It’s 1965 and I just got home from Shea Stadium, ears still ringing from Beatles songs played full blast. It’s the best feeling ever.
The new documentary The Beatles: Eight Days a Week—The Touring Years focuses on the first years of the band, as they exploded in a way that surprised the world and them. I love this film because it captures the contrast between the bubble around the band and the adoration coming at them like a firehose anytime they left their hotel. Ron Howard, the director, compares their experience to Das Boot—the classic claustrophobia movie about a Nazi submarine that cocooned its sailors while the depth charges floated all around. You feel, knowing the arc of The Beatles’s story, that same sense of foreboding.
But mostly, this movie is joy joy joy.
You can stream it on Hulu, either with a free trial subscription or as a subscriber. But good lord, this is a movie to see in the theater, because it’s loud and the Beatles are so spectacular and young, and you want to twist and shout and shake it up baby and hold their hand—and try not to think about anything but their utter joy as they perform their earliest concerts.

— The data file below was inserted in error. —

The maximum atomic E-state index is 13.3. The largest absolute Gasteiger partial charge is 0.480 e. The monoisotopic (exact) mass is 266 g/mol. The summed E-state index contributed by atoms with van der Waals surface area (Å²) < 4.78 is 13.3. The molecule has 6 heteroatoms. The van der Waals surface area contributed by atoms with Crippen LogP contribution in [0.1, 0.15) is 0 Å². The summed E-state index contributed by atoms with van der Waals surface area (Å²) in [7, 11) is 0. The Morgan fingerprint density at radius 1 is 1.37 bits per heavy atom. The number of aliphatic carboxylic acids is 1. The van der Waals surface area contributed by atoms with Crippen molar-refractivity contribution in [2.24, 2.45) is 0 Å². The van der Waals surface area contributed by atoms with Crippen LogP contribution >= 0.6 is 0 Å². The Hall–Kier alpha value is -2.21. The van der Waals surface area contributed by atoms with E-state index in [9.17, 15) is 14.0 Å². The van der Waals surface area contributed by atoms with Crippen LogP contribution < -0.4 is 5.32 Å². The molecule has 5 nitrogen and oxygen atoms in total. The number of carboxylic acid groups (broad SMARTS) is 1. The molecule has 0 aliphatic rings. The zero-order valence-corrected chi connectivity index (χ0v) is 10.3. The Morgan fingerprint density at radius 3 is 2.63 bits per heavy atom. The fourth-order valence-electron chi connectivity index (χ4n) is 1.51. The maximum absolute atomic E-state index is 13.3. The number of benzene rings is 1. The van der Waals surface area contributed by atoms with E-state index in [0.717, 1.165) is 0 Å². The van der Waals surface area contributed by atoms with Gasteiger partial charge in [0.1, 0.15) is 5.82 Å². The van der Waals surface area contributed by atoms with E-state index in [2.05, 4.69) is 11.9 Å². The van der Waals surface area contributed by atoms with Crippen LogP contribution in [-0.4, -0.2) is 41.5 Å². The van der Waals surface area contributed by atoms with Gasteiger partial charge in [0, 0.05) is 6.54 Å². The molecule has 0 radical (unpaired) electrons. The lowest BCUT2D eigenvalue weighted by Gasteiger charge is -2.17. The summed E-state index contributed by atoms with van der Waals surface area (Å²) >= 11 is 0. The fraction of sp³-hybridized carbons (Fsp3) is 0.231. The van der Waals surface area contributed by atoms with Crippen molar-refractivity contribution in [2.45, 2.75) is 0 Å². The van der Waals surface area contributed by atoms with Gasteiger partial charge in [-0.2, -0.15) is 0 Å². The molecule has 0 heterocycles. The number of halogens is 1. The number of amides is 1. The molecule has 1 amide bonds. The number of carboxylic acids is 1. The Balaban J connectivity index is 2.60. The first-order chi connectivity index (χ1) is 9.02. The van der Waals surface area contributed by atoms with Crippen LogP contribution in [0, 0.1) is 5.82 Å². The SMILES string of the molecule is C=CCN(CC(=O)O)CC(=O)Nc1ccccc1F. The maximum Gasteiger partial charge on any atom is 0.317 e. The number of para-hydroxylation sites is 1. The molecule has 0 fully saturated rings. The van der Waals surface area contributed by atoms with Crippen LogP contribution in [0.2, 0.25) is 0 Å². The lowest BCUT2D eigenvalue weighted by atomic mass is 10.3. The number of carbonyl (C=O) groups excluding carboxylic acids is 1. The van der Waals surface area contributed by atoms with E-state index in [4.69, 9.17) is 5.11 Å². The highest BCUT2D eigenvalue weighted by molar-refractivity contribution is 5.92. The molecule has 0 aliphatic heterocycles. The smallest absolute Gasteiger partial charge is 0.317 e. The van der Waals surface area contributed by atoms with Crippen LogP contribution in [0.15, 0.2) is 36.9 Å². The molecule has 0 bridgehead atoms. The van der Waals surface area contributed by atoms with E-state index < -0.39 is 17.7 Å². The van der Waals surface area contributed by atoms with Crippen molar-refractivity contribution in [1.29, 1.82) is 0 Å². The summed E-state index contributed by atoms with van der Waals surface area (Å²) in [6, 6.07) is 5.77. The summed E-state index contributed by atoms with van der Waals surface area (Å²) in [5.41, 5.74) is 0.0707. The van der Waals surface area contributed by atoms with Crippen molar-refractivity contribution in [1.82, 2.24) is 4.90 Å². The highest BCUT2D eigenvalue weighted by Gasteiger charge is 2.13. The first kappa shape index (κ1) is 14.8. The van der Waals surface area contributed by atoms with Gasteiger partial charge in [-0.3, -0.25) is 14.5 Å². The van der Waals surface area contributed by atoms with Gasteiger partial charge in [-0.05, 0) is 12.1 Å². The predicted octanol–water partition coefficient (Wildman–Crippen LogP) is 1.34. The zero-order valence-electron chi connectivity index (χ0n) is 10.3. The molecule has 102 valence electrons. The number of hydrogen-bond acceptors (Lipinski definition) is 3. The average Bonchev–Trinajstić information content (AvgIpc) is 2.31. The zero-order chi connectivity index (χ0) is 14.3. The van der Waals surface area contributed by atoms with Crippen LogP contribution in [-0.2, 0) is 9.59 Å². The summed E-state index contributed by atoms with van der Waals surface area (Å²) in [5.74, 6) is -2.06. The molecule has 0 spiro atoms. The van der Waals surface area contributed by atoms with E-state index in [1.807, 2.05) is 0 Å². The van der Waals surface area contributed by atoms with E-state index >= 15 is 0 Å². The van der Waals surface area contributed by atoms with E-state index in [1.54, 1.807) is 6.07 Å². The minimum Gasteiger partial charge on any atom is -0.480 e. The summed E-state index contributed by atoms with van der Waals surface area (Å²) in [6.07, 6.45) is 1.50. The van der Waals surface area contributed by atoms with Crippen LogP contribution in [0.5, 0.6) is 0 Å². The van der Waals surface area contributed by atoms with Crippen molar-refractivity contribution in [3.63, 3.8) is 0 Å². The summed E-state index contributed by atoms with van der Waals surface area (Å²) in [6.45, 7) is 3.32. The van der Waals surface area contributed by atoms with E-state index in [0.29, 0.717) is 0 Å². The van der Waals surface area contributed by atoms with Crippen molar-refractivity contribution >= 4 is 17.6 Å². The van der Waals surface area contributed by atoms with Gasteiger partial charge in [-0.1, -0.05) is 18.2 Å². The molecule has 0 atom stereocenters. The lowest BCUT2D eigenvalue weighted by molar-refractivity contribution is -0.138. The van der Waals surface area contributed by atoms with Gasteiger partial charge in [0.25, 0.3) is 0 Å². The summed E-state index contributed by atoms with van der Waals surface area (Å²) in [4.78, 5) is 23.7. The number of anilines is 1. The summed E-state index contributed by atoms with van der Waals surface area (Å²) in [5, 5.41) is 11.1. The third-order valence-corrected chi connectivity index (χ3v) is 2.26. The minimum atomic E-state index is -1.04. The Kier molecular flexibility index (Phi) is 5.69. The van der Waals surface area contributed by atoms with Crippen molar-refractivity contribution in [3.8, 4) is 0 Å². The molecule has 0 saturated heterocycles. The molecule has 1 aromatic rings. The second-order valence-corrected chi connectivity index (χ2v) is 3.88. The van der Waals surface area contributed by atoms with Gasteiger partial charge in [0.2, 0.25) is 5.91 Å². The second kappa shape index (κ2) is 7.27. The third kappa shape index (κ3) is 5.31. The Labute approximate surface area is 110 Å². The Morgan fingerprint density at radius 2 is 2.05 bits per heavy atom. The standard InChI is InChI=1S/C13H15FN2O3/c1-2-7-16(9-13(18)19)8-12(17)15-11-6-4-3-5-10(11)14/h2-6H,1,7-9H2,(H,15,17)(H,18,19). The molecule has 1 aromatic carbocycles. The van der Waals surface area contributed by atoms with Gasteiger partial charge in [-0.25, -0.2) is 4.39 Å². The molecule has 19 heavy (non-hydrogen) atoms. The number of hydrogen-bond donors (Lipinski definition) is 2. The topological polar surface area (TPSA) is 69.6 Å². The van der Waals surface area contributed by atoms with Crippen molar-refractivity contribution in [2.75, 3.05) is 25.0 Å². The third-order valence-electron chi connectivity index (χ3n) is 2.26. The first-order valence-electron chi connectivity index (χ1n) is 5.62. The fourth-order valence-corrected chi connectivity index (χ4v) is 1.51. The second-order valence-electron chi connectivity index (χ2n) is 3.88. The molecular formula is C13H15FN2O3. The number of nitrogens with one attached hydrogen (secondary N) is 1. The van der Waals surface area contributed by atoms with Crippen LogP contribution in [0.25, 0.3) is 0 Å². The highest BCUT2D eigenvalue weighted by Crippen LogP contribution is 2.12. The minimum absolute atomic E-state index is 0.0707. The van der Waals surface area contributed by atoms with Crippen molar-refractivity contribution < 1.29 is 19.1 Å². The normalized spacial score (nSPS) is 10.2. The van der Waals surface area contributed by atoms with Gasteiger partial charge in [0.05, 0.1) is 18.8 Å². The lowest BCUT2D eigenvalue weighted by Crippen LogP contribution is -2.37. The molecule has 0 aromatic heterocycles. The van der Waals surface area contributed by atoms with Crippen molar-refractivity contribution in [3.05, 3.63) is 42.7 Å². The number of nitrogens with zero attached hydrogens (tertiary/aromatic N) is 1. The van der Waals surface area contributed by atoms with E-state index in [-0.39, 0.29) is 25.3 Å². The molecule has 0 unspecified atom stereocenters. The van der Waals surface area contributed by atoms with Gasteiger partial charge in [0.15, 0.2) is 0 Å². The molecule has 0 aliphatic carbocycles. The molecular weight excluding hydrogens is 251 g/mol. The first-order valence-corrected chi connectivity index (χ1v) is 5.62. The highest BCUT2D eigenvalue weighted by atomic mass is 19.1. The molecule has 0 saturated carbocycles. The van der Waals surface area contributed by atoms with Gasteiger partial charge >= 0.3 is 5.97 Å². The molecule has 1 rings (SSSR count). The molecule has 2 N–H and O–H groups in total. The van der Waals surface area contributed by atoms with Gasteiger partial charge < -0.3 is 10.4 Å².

They are so good. So well rehearsed, so smart, so charming on stage. Elvis Costello, interviewed in the film, notices how tight the band is, performing at Shea Stadium with basically no monitors and 56,000 screaming fans making it impossible to hear themselves playing. Ringo kept the beat by watching Paul and John’s backsides!
The Beatles are my favorite music, the songs I play to match my every possible mood. Most striking to me is the way that this film lets me hear these songs—songs I’ve played hundreds and hundreds of times—as if they were new. It really worked, watching this movie. It transported me, time travel, all the way back.